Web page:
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Why simulation training matters

Simulation training helps clinicians to maintain their skills and to provide life-saving care with confidence.
Simulation training

Simulation training helps clinicians to maintain their skills and to provide life-saving care with confidence.

In a workplace emergency I was able to competently and confidently provide airway ventilation to a patient in cardiac arrest. Why? Because I’d practised for such an eventuality during simulation training.

The patient was an older woman who had been admitted with dehydration secondary to diarrhoea and vomiting. Initial investigations revealed that she had hypokalaemia and hypomagnesaemia, which were both suggested as the cause.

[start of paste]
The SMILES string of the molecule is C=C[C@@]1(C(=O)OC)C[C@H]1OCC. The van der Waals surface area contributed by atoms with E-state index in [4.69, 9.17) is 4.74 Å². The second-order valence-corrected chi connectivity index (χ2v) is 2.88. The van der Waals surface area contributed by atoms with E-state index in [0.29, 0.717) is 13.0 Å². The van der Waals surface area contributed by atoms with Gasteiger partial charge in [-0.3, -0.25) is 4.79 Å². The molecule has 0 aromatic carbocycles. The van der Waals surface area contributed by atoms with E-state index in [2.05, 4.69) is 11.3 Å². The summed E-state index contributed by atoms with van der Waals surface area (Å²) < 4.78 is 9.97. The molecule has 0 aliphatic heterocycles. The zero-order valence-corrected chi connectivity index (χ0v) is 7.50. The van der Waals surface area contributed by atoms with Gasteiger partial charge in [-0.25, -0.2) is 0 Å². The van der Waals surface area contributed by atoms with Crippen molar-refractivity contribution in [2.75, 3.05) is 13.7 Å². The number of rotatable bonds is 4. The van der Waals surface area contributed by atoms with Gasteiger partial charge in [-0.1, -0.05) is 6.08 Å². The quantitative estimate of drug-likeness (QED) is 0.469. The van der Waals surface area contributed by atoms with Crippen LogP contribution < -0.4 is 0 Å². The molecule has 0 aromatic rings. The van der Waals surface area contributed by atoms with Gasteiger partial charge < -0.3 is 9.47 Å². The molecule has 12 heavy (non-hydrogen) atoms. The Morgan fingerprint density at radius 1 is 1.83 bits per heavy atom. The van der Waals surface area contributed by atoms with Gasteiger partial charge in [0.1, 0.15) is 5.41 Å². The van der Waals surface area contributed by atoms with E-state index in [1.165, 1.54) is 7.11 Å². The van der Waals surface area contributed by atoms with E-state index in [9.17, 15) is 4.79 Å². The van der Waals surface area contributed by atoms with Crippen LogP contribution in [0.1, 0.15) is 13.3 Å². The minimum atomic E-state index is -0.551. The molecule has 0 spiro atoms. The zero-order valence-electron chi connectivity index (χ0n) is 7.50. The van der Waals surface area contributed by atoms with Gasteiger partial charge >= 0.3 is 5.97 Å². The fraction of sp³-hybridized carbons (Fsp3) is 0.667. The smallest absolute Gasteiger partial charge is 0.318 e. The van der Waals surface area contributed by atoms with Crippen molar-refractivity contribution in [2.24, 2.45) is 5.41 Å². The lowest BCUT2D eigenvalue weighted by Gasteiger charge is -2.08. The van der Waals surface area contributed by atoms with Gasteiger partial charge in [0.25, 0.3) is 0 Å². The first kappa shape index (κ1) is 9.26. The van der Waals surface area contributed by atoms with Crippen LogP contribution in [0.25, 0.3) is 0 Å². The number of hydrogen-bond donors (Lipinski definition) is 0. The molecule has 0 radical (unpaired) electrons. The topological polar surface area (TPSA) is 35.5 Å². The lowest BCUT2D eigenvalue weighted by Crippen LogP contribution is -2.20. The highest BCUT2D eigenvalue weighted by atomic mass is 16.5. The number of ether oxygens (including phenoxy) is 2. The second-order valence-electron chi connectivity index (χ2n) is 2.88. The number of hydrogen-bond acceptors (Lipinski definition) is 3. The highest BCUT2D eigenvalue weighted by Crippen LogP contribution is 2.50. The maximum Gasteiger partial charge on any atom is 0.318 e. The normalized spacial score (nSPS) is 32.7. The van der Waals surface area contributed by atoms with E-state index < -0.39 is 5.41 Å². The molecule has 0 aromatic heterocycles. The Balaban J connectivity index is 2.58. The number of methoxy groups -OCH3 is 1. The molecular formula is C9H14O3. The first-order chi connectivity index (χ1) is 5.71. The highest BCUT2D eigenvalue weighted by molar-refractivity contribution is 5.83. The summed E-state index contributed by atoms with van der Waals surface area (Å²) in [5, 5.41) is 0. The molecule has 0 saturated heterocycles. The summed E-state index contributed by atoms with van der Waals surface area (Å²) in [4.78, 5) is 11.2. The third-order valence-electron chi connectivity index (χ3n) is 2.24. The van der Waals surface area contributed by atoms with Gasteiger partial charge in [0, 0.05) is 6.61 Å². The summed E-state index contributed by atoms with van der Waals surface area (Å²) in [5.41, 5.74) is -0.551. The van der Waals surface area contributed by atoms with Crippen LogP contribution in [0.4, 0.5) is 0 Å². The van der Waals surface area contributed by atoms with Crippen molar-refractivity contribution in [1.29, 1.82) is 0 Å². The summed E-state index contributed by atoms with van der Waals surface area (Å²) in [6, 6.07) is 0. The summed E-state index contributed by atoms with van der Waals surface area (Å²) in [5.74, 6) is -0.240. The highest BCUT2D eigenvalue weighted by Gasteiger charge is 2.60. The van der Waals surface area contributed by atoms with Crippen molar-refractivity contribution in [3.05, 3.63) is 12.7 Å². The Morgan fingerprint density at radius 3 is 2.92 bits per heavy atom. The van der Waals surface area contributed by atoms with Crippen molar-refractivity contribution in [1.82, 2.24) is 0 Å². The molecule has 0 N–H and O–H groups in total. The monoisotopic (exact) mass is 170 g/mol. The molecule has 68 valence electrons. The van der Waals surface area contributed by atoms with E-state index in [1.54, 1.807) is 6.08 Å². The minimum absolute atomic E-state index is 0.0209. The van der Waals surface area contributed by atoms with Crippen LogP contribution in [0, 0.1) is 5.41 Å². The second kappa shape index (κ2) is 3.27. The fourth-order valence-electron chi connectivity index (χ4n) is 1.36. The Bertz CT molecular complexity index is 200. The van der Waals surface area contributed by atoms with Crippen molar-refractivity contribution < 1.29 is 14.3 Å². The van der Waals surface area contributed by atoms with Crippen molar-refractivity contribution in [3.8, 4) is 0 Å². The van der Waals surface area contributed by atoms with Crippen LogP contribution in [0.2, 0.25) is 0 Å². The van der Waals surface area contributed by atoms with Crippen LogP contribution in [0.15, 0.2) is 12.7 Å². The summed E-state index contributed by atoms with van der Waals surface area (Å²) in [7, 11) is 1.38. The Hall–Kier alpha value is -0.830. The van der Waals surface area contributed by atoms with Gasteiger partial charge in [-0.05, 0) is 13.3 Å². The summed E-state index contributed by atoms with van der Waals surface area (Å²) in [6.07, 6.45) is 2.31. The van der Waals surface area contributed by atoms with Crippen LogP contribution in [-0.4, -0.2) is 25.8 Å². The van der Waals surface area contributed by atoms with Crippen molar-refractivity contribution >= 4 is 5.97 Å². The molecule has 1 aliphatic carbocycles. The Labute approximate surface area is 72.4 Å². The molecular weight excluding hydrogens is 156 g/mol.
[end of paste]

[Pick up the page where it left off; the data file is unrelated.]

I realised that the on-call medical registrar and I were the most senior clinicians, and I stated that I would manage the patient’s airway.

I identified an obstruction. This was expected, as people who need resuscitation often have an obstructed airway, usually caused by loss of consciousness (Resuscitation Council (UK) 2016).

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